MARY REICHARD, HOST: It’s The World and Everything in It from member-supported WORLD Radio. Today is Monday, April 9th. Good morning, I’m Mary Reichard.
NICK EICHER, HOST: And I’m Nick Eicher. It’s time now for the Monday Moneybeat.
Job growth slowed a bit last month. Turns out, businesses are having a difficult time filling open positions.
The Labor Department reported Friday just 103,000 jobs added in the month of March. That’s the fewest in six months.
FAUCHER: I don’t think this is anything to worry about.
Gus Faucher, Chief Economist, PNC Financial Services Group. He says, the labor market remains fundamentally healthy, and that’s good for workers.
FAUCHER: The number for March was definitely a little bit weaker that we were expecting, but there’s a lot of variation in the numbers from month to month. They’re up about 2.7 percent from one year earlier, and there are indications that as the job market gets tighter and as businesses compete for workers that they’re raising pay in response.
Average hourly pay rose 2.7 percent in March compared with a year earlier. That’s slightly better than last month, too. The unemployment rate remains at a 17-year low of 4.1 percent.
The government’s jobs report also had good news about the long-term unemployed. The number of those out of a job for six months or longer has fallen sharply in the past two years, down to 1.3 million. That number peaked at 6.8 million not long after the Great Recession ended.
REICHARD: That report from the Federal Reserve.
The Fed meantime is signaling it’s planning to stay the course on gradual increases in the key interest rate unless events change. Fed chairman Jerome Powell gave his first public speech as head of the central bank on Friday. Powell painted a mostly sunny view of the U.S. economy.
POWELL: Our patient approach has paid dividends and contributed to the strong economy we have today. Over the next few years, we will continue to aim for 2 percent inflation and for a sustained economic expansion with a strong labor market.
Powell spoke at the Chicago Economic Club. He added it was too early to gauge the impact of a possible trade war between the United States and China.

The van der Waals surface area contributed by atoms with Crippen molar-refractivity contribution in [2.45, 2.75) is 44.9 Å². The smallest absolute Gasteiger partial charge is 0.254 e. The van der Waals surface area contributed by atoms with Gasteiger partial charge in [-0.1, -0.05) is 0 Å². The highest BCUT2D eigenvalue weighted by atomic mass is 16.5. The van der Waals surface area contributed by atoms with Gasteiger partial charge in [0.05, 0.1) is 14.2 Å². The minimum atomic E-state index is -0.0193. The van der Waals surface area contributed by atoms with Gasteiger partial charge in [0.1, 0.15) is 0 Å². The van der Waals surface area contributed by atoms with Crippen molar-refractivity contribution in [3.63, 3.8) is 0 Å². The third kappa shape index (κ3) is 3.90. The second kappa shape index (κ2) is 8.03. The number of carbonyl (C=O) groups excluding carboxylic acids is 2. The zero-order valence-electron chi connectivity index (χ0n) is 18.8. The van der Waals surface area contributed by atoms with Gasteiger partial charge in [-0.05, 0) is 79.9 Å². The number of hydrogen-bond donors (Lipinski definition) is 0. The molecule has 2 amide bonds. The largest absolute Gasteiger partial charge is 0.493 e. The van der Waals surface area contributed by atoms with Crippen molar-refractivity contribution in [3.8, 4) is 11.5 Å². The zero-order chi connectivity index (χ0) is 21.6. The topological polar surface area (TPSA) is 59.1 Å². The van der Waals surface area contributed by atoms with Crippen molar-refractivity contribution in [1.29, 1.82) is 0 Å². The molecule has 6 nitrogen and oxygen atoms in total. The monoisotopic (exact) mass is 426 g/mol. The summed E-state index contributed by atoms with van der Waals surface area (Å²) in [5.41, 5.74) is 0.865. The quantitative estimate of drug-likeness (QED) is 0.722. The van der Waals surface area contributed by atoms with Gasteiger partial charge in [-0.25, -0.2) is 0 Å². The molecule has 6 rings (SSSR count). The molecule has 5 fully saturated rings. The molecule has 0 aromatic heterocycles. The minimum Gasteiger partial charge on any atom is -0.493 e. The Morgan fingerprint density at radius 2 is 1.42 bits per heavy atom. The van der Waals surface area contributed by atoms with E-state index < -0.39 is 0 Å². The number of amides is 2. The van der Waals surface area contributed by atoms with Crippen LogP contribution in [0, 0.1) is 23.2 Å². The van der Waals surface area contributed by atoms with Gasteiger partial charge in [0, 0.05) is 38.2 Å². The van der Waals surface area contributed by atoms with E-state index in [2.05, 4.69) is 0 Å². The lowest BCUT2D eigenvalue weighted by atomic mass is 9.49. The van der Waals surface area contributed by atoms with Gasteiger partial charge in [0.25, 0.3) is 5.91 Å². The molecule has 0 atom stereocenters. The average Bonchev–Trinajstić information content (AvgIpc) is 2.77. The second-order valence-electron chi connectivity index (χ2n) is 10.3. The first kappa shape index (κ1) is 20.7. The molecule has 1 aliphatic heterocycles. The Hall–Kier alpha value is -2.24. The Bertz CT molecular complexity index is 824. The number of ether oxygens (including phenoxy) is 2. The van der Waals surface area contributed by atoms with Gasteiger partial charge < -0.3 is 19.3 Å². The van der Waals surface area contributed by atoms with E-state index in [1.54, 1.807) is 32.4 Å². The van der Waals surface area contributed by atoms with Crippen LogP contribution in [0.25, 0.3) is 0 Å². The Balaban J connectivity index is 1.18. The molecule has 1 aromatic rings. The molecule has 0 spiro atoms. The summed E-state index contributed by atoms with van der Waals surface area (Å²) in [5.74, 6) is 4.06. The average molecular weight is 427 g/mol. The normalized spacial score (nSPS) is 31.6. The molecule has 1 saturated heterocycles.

EICHER: Speaking of that, Wall Street issued its own gauge of trade-war impact.
On Friday, the market plunged: A 572-point, one-day drop for the Dow Jones Industrial Average. The Nasdaq fell 161 points. The Standard and Poor’s 500 off 58 points. That turned what had been a winning week on Wall Street into a loser.
Investors worry that dueling tariffs between the United States and China will touch off a trade war that derails the global economy. The White House signaled it’s considering tariffs on an additional $100 billion in goods imported from China.
For its part, Beijing pledged — its words — a “counterattack with great strength” if Trump follows through.
White House officials tried to tamp down economic fears.
KUDLOW: At the end of the rainbow is a little pot of gold, and if you open that pot up, it says ‘growth,’ ‘investment,’ ‘jobs and wages.’ … Our economy’s in fine shape.
National Economic Council director Larry Kudlow, speaking to reporters on Friday. Kudlow cautions, all the trade-war talk is just that: talk.
KUDLOW: Both countries have just proposed tariffs. There’s been nothing enacted. And I think that’s an important point.
Tim Anderson, managing director, TJM Investments, says there’s an old adage about the stock market that explains the swoon.
ANDERSON: The market of course loves good news, it can deal with bad news, but it really hates uncertainty.
EICHER: And that’s this week’s Monday Moneybeat.
(AP Photo/Richard Drew) The facade of the New York Stock Exchange is shown in this photo, Thursday, April 5, 2018.